Writer: Patrick Teoh
Published: Fri, 09 Sep 2011
Last month I attended a fundraising dinner for a political party. For an opposition party la. When have we ever heard of the ruling coalition ever needing to organise a FUND-raising party? No, right? No need what. Fund-giving got la. Especially near elections time. But I digress.
As it always happens at these fundraising dinners or any other ceramah, there were a lot of speeches. I laughed at some. But after about half an hour I started to feel bored and dis- satisfied. It's always the same isn't it? The topic is almost always about how bad things are under the present administration. Embel- lished with graphic stories about wastage, cronyism, corruption, vote-buying etc.
And no ceramah or fundraising dinner speech would be complete without a few stories about diamond rings and bouffant hair-styles and those water-fearing Scorpions. Is that spelt correctly? Scorpions. Scorpenes. Whatever la.
Each time a corrupt tale is told we cheer loudly. And every time there was an anecdote about Mongolians and explosive denials about tear gas and camera angles and hospitals, we all guffaw, holding our sides while trying to remember the story for our own little soap-boxing session at the next mamak stall gathering.
But after a while, all the stories become rather stale. The punchlines become cliched. And I stop laughing. Then my thoughts turn to whether I should vote for people who are good stand-up comedians, or vote for people who have a good plan of managing the coun- try that I love.
If you're an average Malaysian like me you would have often entertained the thought: "Hiyah! Any change is good change la." How do you know that these flers will do any better once they get into Putrajaya? Never mind what! Sure they will be better than the current bunch. And if not we can always vote them out again.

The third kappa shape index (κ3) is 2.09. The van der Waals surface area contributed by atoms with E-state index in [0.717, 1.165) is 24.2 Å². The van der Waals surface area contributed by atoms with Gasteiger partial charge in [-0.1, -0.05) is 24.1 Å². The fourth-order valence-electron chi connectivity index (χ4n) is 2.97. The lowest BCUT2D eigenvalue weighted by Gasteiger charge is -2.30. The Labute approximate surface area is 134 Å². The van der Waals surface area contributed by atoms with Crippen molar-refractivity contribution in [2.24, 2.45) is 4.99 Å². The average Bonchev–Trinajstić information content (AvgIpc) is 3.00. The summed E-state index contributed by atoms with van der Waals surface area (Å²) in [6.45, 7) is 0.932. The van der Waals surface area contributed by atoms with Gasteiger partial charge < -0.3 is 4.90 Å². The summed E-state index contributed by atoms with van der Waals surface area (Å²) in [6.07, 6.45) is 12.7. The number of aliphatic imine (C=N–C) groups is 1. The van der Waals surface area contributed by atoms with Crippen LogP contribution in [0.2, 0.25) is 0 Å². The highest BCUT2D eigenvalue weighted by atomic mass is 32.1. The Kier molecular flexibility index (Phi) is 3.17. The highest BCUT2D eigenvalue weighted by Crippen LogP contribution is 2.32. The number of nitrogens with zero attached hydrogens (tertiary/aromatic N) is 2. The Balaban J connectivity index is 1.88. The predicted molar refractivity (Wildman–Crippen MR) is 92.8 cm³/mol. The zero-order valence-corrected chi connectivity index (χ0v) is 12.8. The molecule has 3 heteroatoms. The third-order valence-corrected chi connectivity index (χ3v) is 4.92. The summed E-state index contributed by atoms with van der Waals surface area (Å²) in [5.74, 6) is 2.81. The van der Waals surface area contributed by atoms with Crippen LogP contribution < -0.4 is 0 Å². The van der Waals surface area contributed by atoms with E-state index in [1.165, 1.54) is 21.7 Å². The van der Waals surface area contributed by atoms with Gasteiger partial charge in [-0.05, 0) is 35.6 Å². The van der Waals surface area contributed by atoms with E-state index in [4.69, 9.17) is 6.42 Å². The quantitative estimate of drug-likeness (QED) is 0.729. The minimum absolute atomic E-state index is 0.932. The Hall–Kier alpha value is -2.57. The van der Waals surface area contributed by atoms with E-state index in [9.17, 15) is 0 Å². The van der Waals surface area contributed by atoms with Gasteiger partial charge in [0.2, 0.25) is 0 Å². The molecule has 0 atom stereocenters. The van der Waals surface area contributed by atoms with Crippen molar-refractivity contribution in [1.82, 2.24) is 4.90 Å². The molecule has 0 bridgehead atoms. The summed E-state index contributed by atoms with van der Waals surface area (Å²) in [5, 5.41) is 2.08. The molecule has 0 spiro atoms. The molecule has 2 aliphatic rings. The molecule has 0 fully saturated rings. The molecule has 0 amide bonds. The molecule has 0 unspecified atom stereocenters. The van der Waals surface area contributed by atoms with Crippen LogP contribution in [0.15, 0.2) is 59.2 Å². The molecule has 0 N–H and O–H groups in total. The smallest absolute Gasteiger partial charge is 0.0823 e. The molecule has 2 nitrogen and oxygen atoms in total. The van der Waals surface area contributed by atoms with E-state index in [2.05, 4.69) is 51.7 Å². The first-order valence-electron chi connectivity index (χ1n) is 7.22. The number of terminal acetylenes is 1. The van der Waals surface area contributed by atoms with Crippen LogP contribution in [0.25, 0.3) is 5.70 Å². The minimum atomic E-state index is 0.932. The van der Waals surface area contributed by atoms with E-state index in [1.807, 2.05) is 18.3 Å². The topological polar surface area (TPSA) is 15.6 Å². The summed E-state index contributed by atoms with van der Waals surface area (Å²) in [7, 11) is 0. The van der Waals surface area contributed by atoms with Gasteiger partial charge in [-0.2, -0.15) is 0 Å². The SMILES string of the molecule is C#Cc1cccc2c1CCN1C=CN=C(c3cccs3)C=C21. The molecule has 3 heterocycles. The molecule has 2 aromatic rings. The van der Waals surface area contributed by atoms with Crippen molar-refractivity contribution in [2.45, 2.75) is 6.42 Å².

But like the ceramah and dinner speeches, these arguments soon become less and less convincing.
And that is when you really begin to want to know what these other flers have in mind for when they do become our elected govern- ment. Surely they have plans, right? They have told us to the minutest detail what is wrong with the present bunch, so they must have a big plan to correct all that, kan? So where is this big plan?
When I asked this question of the other diners at the fundraiser I was loudly chastised by... well, I guess someone who is more blindly trusting than I am or less cynical. Go and read the parties' manifesto la. Don't read want to talk what? And so I kept quiet and went home to Google some manifestoes to read. Okay, for those of you whose Engrand not so terror, "manifesto" = a written statement declaring publicly the intentions, motives or views of its issuer.
In other words, the manifesto of a political party is its plans on how they would do things la. Boy, was I unpleasantly surprised! In the documents there was much rhetoric but very little detailed plans. It's the same: they are so bad cos of this that and the other, and we shall be better than them when the time comes. Oi! How la dei? How? What's the plan? Plans to bring down cost of living. Plans to improve GDP. Plans to bring in more FDI. And while you're at it, what plans for MRT, KPI, MAS, GTP and all the other three-letter nyms that the other flers are always bandying about?
I can almost hear the manifestoes cooing softly back to me: "Plans ah? Wait la. You vote us in first then we tell you lor. Can ma?" And then I almost want to kick myself in the backside. They did declare their intentions ma!
We intend to take over the government of this country. Our motive for this intention is cos we want to take over the management of this country. That is our view. Yes, we (insert political party name here) issued this manifesto. So, where does it say that we have to show or tell you our plans? Sorry, sorry, sorry. I promise I shall continue to laugh at the jokes about hair and corruption at the next dinner or ceramah okay? Sorry ah.